Two years ago Fr. Michael called a small group of parishioners together to study Church teaching on the role of the laity. Out of our discussions came the idea of having a conference for all Dominican pastors of the west coast that would explore how to make Dominican parishes centers of evangelization. To my astonishment, Fr. Michael, who had never heard me speak, asked me to address the pastors on role of the laity and of the parish in the Dominican mission of evangelization. Nothing in my past life as a Baptist had prepared me for the prospect of speaking to 35 Dominican priests! My knees were shaking uncontrollably when I rose to speak that November, but I might have never made it to the podium if I had understood the long-term results of that half hour talk. The Dominicans were excited and challenged by the real possibility of their parishes becoming centers of evangelization and were eager to make it happen.

Meanwhile, our experience at Blessed Sacrament was helping us see the enormous creativity possible when the clergy and laity begin to collaborate together in the Church's evangelizing mission to the world. We also realized that while priests and religious receive significant formation for their mission, lay people seldom receive anything beyond a basic preparation for the sacraments. Priests have seminaries, sisters and brothers go through an extended novitiate, but where could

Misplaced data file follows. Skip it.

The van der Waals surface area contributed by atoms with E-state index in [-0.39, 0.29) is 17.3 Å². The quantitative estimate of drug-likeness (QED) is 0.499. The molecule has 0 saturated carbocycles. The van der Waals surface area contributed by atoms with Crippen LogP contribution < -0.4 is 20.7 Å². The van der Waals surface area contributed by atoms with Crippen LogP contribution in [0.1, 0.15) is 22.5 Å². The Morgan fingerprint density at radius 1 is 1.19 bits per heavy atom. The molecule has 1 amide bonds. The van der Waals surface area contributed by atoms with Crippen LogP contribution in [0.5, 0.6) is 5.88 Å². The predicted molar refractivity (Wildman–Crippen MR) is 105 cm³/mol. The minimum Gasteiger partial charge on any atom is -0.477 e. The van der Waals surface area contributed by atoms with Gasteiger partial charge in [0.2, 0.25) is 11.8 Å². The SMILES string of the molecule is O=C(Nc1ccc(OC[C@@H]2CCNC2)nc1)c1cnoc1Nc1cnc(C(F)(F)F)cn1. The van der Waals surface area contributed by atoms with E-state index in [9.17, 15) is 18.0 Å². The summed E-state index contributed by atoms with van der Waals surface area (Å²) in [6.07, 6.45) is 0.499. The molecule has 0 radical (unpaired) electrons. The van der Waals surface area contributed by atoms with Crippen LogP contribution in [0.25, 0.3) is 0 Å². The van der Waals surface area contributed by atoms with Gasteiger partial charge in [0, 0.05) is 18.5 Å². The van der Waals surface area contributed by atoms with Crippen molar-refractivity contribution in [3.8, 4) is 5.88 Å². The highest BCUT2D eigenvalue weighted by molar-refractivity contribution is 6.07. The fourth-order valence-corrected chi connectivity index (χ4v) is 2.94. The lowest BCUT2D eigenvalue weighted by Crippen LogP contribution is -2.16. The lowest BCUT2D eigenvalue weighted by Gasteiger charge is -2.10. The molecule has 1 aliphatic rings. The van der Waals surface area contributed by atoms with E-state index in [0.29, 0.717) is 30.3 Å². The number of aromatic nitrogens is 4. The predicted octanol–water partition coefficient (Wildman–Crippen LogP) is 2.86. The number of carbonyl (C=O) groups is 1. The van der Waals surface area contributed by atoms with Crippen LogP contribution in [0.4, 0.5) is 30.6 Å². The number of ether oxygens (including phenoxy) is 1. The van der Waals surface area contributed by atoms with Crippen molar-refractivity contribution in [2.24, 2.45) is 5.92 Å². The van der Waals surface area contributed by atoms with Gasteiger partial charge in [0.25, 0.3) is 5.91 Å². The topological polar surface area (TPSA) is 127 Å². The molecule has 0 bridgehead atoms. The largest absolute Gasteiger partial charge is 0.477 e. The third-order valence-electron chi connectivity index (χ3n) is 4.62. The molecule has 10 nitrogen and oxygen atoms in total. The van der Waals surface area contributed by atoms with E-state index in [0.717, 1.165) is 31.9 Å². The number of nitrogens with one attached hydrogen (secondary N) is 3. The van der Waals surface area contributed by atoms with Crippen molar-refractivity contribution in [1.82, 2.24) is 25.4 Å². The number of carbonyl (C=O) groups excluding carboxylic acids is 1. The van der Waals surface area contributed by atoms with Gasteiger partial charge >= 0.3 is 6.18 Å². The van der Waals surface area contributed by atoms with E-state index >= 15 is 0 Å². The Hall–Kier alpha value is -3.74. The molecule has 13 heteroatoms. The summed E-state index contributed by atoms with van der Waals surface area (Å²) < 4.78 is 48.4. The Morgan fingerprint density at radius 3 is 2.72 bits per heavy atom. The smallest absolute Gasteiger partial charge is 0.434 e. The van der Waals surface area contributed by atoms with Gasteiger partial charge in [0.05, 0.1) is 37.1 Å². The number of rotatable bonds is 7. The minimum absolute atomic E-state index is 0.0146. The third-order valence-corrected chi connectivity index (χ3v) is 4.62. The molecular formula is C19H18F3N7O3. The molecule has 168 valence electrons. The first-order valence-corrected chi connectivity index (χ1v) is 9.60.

lay apostles receive their formation? The parish was the most obvious, most accessible house of formation for lay Catholics. We began to explore what it would take to make Blessed Sacrament such a house of formation. Fr. Michael quickly recognized how essential the discernment of the charisms of each parishioner was if we were serious about fostering collaboration. And so the Spiritual Gifts Discernment Program became one of the key pieces of the developing lay formation program at our parish.
Then, out of the blue, we received a stunning blow. Fr. Michael's Provincial received a letter from Fr. Timothy Radcliffe, Master General of the whole Dominican Order, asking that he transfer to Vancouver, B.C. Since the development of a lay formation program in our parish was the result of a true collaboration between parishioners and pastor, it seemed nearly impossible to continue our work, which was just beginning to show fruit.